begin with. Blame two factors, the obvious being tradition, Barnard says. The other? “The federal government, which encourages people to eat meat,” Barnard says. Programs like the Dietary Guidelines for Americans, National School Lunch Program and Farm Bill are all influenced by the meat industry, and checkoff programs are designed to help market meat.

Remember those “Beef. It’s What’s for Dinner” advertisements? Those were sponsored by the beef checkoff program, which uses government funds to promote beef. “If we can untangle the meat industry from federal food programs, we have a better chance of getting people to stop eating meat,” Barnard says.

The move to make menus hot dog-free

Until that happens, PCRM wants children’s hospitals as well as schools to pull hot dogs from their menus. To encourage that change, PCRM has erected billboards and other advertisements in cities and states with some of the highest death rates from colorectal cancer. Ads posted near hospitals, for instance, show a young girl holding a hot dog with “Choking Risk Now, Cancer Risk Later?” splashed across the visual. PCRM also works behind the scenes to encourage hospital and K-12 food service teams to offer healthful menu options. In fact, a corporate liaison manager is currently guiding a pilot program with a medical center in California, and she connects with hospitals across the country to improve the nutritional quality of patient meals. PCRM has also launched plant-based pilot programs in several school districts and rewards food service directors who are doing exceptional work to provide and promote plant-based options with its cash-based Golden Carrot Award. PCRM also offers guide for schools, hospitals and health care providers.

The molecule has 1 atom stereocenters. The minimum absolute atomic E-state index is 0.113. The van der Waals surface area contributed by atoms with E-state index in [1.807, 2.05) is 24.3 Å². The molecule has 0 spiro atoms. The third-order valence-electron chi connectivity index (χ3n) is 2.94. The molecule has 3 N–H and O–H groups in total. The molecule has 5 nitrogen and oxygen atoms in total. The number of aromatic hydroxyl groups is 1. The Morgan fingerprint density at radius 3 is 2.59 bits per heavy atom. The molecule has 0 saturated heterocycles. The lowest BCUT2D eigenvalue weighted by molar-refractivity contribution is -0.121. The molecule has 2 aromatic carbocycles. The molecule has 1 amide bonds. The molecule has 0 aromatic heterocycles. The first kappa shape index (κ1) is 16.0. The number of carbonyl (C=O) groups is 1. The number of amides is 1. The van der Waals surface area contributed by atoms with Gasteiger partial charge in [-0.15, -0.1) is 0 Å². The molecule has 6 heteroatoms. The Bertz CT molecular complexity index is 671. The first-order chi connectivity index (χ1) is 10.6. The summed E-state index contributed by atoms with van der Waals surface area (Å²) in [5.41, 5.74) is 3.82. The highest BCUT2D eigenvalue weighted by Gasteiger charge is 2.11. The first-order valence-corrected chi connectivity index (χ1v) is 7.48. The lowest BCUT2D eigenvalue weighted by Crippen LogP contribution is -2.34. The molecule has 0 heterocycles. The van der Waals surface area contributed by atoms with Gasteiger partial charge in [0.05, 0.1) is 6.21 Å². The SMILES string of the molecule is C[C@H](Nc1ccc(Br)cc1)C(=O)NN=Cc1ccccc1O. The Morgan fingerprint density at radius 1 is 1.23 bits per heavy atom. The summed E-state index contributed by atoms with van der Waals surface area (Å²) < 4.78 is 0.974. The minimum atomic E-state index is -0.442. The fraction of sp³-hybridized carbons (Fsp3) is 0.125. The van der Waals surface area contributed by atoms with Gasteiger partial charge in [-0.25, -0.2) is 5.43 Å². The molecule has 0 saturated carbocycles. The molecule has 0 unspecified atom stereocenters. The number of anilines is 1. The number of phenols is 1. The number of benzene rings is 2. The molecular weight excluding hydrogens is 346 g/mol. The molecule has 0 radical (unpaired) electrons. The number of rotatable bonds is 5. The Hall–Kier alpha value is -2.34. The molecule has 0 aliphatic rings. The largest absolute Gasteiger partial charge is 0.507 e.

So are the efforts paying off? Absolutely. “We’re seeing more hospitals starting to make the connection between the foods we eat and our health,” Barnard says. For instance, as a result of PCRM’s billboard campaign, the University of Mississippi Medical Center eliminated hot dogs from patient menus. Some hospitals are even ending their contracts with fast-food restaurants like McDonald’s, which are often housed on hospital grounds. And since The Active Learning Elementary School, a public schools in Queens, N.Y., made the switch to an all-vegetarian menu three years ago, it’s reporting increased energy levels, attendance and test scores among students.

Yet schools and children’s hospitals are just the start, as Barnard encourages everybody to ditch hot dogs. And don’t get fooled into thinking moderation is okay. “That only applies to good things, not things that cause cancer,” he says. “No one needs to eat cancer-causing foods in moderation, just like no one needs to smoke cigarettes in moderation.” Replace those hot dogs with veggie or carrot dogs.

To aid PCRM’s efforts in making children’s hospitals hot dog-free, visit MakeHospitalsHealthy.org for resources you can pass along to local hospitals. You can also encourage your kids’ schools to go cold turkey on hot dogs.


Image Credit: PETA